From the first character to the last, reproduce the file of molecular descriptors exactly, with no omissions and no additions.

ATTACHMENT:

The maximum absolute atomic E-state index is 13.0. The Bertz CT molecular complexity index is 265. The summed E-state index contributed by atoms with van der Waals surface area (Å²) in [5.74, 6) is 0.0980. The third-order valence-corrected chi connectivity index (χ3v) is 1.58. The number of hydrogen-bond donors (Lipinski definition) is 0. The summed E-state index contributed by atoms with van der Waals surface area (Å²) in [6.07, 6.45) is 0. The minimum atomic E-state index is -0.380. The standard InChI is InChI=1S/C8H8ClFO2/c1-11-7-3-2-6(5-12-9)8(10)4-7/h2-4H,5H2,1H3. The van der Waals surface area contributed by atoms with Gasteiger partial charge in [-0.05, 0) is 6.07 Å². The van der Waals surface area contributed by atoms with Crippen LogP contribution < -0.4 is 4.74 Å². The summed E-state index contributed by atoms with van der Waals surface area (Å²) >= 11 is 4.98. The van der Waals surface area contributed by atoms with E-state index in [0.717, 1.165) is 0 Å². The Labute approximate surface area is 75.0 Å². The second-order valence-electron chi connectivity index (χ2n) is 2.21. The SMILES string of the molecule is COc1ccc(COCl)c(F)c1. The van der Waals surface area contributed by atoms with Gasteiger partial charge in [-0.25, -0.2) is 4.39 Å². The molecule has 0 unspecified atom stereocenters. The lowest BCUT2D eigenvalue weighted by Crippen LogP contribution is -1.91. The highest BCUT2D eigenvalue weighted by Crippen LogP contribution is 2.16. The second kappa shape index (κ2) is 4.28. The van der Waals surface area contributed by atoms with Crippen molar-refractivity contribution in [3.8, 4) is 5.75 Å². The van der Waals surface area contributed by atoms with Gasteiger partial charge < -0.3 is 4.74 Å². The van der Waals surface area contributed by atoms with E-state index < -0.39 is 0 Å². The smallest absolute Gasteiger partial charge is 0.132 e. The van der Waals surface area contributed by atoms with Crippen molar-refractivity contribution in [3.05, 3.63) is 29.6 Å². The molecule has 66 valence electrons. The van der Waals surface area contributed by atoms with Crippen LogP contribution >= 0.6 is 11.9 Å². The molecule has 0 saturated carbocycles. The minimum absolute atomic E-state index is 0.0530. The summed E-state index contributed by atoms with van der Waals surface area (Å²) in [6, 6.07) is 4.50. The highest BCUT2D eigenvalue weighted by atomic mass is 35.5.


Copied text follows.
The maximum absolute atomic E-state index is 13.0. The Bertz CT molecular complexity index is 265. The summed E-state index contributed by atoms with van der Waals surface area (Å²) in [5.74, 6) is 0.0980. The third-order valence-corrected chi connectivity index (χ3v) is 1.58. The number of hydrogen-bond donors (Lipinski definition) is 0. The summed E-state index contributed by atoms with van der Waals surface area (Å²) in [6.07, 6.45) is 0. The minimum atomic E-state index is -0.380. The standard InChI is InChI=1S/C8H8ClFO2/c1-11-7-3-2-6(5-12-9)8(10)4-7/h2-4H,5H2,1H3. The van der Waals surface area contributed by atoms with Gasteiger partial charge in [-0.05, 0) is 6.07 Å². The van der Waals surface area contributed by atoms with Crippen LogP contribution < -0.4 is 4.74 Å². The summed E-state index contributed by atoms with van der Waals surface area (Å²) >= 11 is 4.98. The van der Waals surface area contributed by atoms with E-state index in [0.717, 1.165) is 0 Å². The Labute approximate surface area is 75.0 Å². The second-order valence-electron chi connectivity index (χ2n) is 2.21. The SMILES string of the molecule is COc1ccc(COCl)c(F)c1. The van der Waals surface area contributed by atoms with Gasteiger partial charge in [-0.25, -0.2) is 4.39 Å². The molecule has 0 unspecified atom stereocenters. The lowest BCUT2D eigenvalue weighted by Crippen LogP contribution is -1.91. The highest BCUT2D eigenvalue weighted by Crippen LogP contribution is 2.16. The second kappa shape index (κ2) is 4.28. The van der Waals surface area contributed by atoms with Crippen molar-refractivity contribution in [3.8, 4) is 5.75 Å². The van der Waals surface area contributed by atoms with Gasteiger partial charge < -0.3 is 4.74 Å². The van der Waals surface area contributed by atoms with E-state index < -0.39 is 0 Å². The smallest absolute Gasteiger partial charge is 0.132 e. The van der Waals surface area contributed by atoms with Crippen molar-refractivity contribution in [3.05, 3.63) is 29.6 Å². The molecule has 66 valence electrons. The van der Waals surface area contributed by atoms with Crippen LogP contribution >= 0.6 is 11.9 Å². The molecule has 0 saturated carbocycles. The minimum absolute atomic E-state index is 0.0530. The summed E-state index contributed by atoms with van der Waals surface area (Å²) in [6, 6.07) is 4.50. The highest BCUT2D eigenvalue weighted by atomic mass is 35.5.